Friday, 22 August 2014


From October, landlords will be responsible for checking the immigration status of tenants. If they fail to comply, they could be hit with a £3,000 fine or even end up in jail.

Landlords are to be made responsible for checking the immigration status of tenants before renting property to them under the new Immigration Act. Brokers take heed, as your clients may be fined up to £3,000 – and in extreme cases may face imprisonment - if they do not comply.

The Immigration Act became law on 14 May 2014. However, the changes to immigration checks are to be implemented in phases, with a pilot proposed to start as early as October 2014.

Essentially, residential landlords will be required to examine the immigration status of all prospective tenants in order to check whether those tenants have permission to be in the UK if they require it. If they do not, the property is let and the tenant subsequently is found not to have the right to live in the UK, the landlord may be subject to a fine of up to £3,000.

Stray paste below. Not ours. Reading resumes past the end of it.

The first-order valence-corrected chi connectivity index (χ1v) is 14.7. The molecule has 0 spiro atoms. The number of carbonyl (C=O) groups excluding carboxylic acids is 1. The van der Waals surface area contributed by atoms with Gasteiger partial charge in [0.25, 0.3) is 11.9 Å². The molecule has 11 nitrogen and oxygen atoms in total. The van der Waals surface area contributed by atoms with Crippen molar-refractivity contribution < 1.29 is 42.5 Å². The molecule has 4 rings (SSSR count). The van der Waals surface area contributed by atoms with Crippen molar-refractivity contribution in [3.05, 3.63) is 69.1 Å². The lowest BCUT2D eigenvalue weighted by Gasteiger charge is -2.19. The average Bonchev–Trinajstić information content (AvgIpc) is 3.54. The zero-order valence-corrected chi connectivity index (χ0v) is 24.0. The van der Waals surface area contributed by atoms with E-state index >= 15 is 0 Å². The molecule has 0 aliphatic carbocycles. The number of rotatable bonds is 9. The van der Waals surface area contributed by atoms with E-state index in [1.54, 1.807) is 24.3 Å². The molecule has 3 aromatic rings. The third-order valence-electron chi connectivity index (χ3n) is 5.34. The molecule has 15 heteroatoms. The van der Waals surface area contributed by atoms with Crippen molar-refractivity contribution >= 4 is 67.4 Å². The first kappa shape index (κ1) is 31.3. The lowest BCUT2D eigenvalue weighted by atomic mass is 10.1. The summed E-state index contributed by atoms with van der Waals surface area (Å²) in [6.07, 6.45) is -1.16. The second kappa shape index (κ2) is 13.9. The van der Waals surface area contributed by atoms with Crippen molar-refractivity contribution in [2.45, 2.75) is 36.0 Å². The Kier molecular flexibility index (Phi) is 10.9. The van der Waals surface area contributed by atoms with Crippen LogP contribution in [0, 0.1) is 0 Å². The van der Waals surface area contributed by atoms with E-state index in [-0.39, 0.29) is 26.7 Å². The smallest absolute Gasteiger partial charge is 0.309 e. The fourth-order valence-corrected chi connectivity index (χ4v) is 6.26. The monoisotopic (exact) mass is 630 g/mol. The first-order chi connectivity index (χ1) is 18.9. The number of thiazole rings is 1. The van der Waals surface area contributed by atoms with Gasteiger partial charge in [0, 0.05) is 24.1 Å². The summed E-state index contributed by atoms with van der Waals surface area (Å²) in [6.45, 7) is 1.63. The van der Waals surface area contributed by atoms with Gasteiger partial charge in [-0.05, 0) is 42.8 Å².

There will be detailed guidance for landlords published before October. Also, an on-line check, whereby the immigration status of a prospective tenant can be found, is likely to be introduced together with a free phone checking service. There are also methods to object to the penalty and to appeal via the courts.

If a tenant’s immigration status has a time limit, the landlord must also make a new check every year on this, or to conduct the check prior to the expiry date if that is later.

Some property is exempt from the proposals, such as social housing, student and tourist accommodation, but most privately rented accommodation is impacted by this. If a landlord thinks illegal immigrants may be living in a property, there would be no liability to the penalty if it were reported to UK Visas and Immigration.

The responsibility to make the checks can also be transferred to a letting agent if this is agreed in writing.

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